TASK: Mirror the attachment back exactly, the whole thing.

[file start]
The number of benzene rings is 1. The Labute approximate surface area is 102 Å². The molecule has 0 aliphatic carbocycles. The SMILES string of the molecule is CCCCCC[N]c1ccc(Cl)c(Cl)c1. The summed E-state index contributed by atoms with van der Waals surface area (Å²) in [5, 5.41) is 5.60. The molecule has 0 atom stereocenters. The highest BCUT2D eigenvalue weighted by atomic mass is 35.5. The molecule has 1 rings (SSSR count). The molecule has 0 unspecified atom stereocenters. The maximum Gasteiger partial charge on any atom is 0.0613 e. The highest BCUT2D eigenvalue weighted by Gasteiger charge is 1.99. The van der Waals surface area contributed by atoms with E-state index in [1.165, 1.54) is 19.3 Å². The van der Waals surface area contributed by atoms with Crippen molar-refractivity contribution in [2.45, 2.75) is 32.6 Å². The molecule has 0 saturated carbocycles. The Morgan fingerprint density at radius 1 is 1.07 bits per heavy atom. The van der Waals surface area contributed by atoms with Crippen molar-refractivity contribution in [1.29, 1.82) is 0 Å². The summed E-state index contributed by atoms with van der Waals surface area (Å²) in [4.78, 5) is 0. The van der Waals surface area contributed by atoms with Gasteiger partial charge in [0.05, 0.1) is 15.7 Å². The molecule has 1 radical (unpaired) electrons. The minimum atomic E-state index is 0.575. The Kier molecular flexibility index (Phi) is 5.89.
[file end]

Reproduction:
The number of benzene rings is 1. The Labute approximate surface area is 102 Å². The molecule has 0 aliphatic carbocycles. The SMILES string of the molecule is CCCCCC[N]c1ccc(Cl)c(Cl)c1. The summed E-state index contributed by atoms with van der Waals surface area (Å²) in [5, 5.41) is 5.60. The molecule has 0 atom stereocenters. The highest BCUT2D eigenvalue weighted by atomic mass is 35.5. The molecule has 1 rings (SSSR count). The molecule has 0 unspecified atom stereocenters. The maximum Gasteiger partial charge on any atom is 0.0613 e. The highest BCUT2D eigenvalue weighted by Gasteiger charge is 1.99. The van der Waals surface area contributed by atoms with E-state index in [1.165, 1.54) is 19.3 Å². The van der Waals surface area contributed by atoms with Crippen molar-refractivity contribution in [2.45, 2.75) is 32.6 Å². The molecule has 0 saturated carbocycles. The Morgan fingerprint density at radius 1 is 1.07 bits per heavy atom. The van der Waals surface area contributed by atoms with Crippen molar-refractivity contribution in [1.29, 1.82) is 0 Å². The summed E-state index contributed by atoms with van der Waals surface area (Å²) in [4.78, 5) is 0. The van der Waals surface area contributed by atoms with Gasteiger partial charge in [0.05, 0.1) is 15.7 Å². The molecule has 1 radical (unpaired) electrons. The minimum atomic E-state index is 0.575. The Kier molecular flexibility index (Phi) is 5.89.